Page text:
Come 2020, Harriet Tubman will knock Andrew Jackson, the United States’ seventh president and an owner of over 100 slaves, from his longstanding position on the US $20 bill. Prior to her official appearance on currency though, will be those of Eileen Gray, a modernist Irish designer and architect, on Ireland’s €10 collector coin; and of Viola Desmond, a black Civil Rights pioneer, on Canada’s $10 bill. News of both decisions emerged this week, adding the pair to a relatively small but growing list of influential women commemorated on their home country’s currencies.
Gray, who was one of the first women admitted to the Slade School of Fine Art in London, initially studied painting before moving toward lacquer. She built a reputation asa pioneering furniture designer, creating stark, geometric pieces including chairs, lamps, lacquered screens, and rugs. Over the course of her career, she worked with Le Corbusier and J.J.P. Oud; with the pair’s encouragement, she conceived of two houses in the south of France — most famously, E-1027, an L-shaped villa that is currently undergoing restoration.
The Central Bank of Ireland issued her silver proof coin on Wednesday as a limited edition collector coin, marking the first time a woman appears on an Irish commemorative coin. Designed by another woman, Sandra Deiana, it features one of Gray’s iconic Brick Screens, which were composed of hinged, individually lacquered panels connected by metal rods. As with all Irish coin denominations, the Celtic harp occupies the reverse.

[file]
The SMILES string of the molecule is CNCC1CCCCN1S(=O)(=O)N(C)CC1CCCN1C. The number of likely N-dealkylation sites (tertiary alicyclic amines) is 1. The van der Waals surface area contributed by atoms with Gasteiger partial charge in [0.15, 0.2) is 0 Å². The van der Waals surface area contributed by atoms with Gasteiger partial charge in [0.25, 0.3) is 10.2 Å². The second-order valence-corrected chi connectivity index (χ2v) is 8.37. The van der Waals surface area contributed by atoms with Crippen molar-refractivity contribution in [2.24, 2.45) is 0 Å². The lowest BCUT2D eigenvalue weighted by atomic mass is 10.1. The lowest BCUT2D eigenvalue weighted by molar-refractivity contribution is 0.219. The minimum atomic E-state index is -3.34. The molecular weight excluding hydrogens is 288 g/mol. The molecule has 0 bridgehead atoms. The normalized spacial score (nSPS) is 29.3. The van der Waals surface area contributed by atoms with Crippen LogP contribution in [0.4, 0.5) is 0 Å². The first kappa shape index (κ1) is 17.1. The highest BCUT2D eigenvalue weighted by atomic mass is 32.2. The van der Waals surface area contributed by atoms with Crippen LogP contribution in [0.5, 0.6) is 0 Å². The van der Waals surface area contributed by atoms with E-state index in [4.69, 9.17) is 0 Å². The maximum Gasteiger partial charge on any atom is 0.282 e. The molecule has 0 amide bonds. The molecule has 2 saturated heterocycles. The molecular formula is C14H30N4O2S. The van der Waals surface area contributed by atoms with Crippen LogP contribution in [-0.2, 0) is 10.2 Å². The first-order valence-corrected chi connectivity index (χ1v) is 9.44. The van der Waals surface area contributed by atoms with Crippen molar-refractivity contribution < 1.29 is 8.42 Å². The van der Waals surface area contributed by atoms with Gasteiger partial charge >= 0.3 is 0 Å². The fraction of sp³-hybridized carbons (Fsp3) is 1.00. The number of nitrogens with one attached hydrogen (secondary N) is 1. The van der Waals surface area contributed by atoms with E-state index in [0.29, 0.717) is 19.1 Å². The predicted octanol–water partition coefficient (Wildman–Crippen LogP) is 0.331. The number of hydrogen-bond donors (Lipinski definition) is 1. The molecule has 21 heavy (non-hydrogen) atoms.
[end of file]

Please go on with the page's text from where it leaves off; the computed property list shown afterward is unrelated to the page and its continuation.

NY – Our trifecta of #Design sales will be on view beginning this Thursday! Preview some of the the incredible works online now including this masterpiece by #EileenGray: “A one-of-a-kind “Brick” screen in red lacquer marks the Modernist’s final burst of creativity in the 1970s, solidifying her status as the long-reigning empress of design…” Full article in bio. #DecemberIsDesign
The $10 banknote featuring Viola Desmond will be issued in 2018 as spendable currency, and as an update that replaces the face of Canada’s first prime minister, John A. Macdonald. Desmond was a businesswoman who co-owned a beauty salon with her husband and, in 1946, fought racial segregation through a bold gesture: she refused to surrender her seat in the whites-only section of a Nova Scotia theater.
Her protest preceded Rosa Parks’s bus action by nine years (even though she’s often referred to as Canada’s Rosa Parks) and led to her arrest for one night; when released, she was fined for tax evasion on the basis of not paying the one-cent difference between the price of main floor tickets and of those in the balcony, to where the law relegated blacks. She challenged the charges in court in what is the first known legal challenge against racial segregation by a black woman in Canada. She lost, however, an it was only in 2010 — 45 years after Desmond’s death — that the Nova Scotia government granted her a free pardon and apologized for her inhumane arrest.
Desmond was honored two years later on a Canada Post commemorative stamp, but this most recent announcement is a historic one. While other women have previously appeared on Canadian banknotes, from senator Thérèse Casgrain to The Famous Five, Desmond is the first woman to appear on the front of a regularly circulating Canadian banknote aside from a Queen or a Princess. She was selected from a shortlist of five Canadian women, whittled down from thousands of nominees submitted by Canadians as part of the Bank of Canada’s campaign to design a new note printed with an iconic Canadian woman. To further underscore her legacy, images related to the struggle for human rights and freedoms will adorn the reverse.